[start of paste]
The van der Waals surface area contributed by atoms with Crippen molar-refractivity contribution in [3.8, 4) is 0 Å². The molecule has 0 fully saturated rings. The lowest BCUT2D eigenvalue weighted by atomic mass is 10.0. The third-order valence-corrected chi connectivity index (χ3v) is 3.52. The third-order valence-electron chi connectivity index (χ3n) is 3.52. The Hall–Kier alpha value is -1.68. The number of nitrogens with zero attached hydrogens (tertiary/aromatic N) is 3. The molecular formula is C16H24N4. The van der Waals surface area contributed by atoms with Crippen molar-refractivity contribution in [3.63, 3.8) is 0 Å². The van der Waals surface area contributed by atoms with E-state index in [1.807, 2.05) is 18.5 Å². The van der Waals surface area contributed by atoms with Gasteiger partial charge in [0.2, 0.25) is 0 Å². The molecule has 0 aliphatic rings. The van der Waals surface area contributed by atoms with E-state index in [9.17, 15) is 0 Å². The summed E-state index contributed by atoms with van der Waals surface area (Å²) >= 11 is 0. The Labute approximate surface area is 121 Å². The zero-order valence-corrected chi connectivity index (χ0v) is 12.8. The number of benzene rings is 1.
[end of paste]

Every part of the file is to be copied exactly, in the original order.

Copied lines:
The van der Waals surface area contributed by atoms with Crippen molar-refractivity contribution in [3.8, 4) is 0 Å². The molecule has 0 fully saturated rings. The lowest BCUT2D eigenvalue weighted by atomic mass is 10.0. The third-order valence-corrected chi connectivity index (χ3v) is 3.52. The third-order valence-electron chi connectivity index (χ3n) is 3.52. The Hall–Kier alpha value is -1.68. The number of nitrogens with zero attached hydrogens (tertiary/aromatic N) is 3. The molecular formula is C16H24N4. The van der Waals surface area contributed by atoms with Crippen molar-refractivity contribution in [3.63, 3.8) is 0 Å². The van der Waals surface area contributed by atoms with E-state index in [1.807, 2.05) is 18.5 Å². The van der Waals surface area contributed by atoms with Gasteiger partial charge in [0.2, 0.25) is 0 Å². The molecule has 0 aliphatic rings. The van der Waals surface area contributed by atoms with E-state index in [9.17, 15) is 0 Å². The summed E-state index contributed by atoms with van der Waals surface area (Å²) >= 11 is 0. The Labute approximate surface area is 121 Å². The zero-order valence-corrected chi connectivity index (χ0v) is 12.8. The number of benzene rings is 1.